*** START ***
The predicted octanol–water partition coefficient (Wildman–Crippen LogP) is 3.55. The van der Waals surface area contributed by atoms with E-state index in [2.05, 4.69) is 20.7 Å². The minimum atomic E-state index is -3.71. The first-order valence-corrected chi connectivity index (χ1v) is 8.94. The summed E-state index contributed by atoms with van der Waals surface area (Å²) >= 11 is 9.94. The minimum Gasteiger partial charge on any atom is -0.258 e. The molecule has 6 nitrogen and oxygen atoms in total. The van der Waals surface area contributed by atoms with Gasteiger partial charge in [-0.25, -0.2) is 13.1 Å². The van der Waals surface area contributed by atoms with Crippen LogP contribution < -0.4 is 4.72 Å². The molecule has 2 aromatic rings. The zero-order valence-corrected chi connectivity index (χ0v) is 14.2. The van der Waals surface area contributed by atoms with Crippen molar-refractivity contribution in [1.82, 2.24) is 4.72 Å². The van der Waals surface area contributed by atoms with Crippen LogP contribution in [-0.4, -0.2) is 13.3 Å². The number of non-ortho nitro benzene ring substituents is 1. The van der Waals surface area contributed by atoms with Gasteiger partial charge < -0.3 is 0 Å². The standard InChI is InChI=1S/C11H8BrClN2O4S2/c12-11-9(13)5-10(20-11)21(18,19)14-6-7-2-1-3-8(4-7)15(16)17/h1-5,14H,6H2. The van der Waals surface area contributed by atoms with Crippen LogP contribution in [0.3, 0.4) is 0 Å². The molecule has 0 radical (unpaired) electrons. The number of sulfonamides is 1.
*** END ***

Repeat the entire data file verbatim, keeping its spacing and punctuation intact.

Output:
The predicted octanol–water partition coefficient (Wildman–Crippen LogP) is 3.55. The van der Waals surface area contributed by atoms with E-state index in [2.05, 4.69) is 20.7 Å². The minimum atomic E-state index is -3.71. The first-order valence-corrected chi connectivity index (χ1v) is 8.94. The summed E-state index contributed by atoms with van der Waals surface area (Å²) >= 11 is 9.94. The minimum Gasteiger partial charge on any atom is -0.258 e. The molecule has 6 nitrogen and oxygen atoms in total. The van der Waals surface area contributed by atoms with Gasteiger partial charge in [-0.25, -0.2) is 13.1 Å². The van der Waals surface area contributed by atoms with Crippen LogP contribution < -0.4 is 4.72 Å². The molecule has 2 aromatic rings. The zero-order valence-corrected chi connectivity index (χ0v) is 14.2. The van der Waals surface area contributed by atoms with Crippen molar-refractivity contribution in [1.82, 2.24) is 4.72 Å². The van der Waals surface area contributed by atoms with Crippen LogP contribution in [-0.4, -0.2) is 13.3 Å². The number of non-ortho nitro benzene ring substituents is 1. The van der Waals surface area contributed by atoms with Gasteiger partial charge < -0.3 is 0 Å². The standard InChI is InChI=1S/C11H8BrClN2O4S2/c12-11-9(13)5-10(20-11)21(18,19)14-6-7-2-1-3-8(4-7)15(16)17/h1-5,14H,6H2. The van der Waals surface area contributed by atoms with Crippen LogP contribution in [0.3, 0.4) is 0 Å². The molecule has 0 radical (unpaired) electrons. The number of sulfonamides is 1.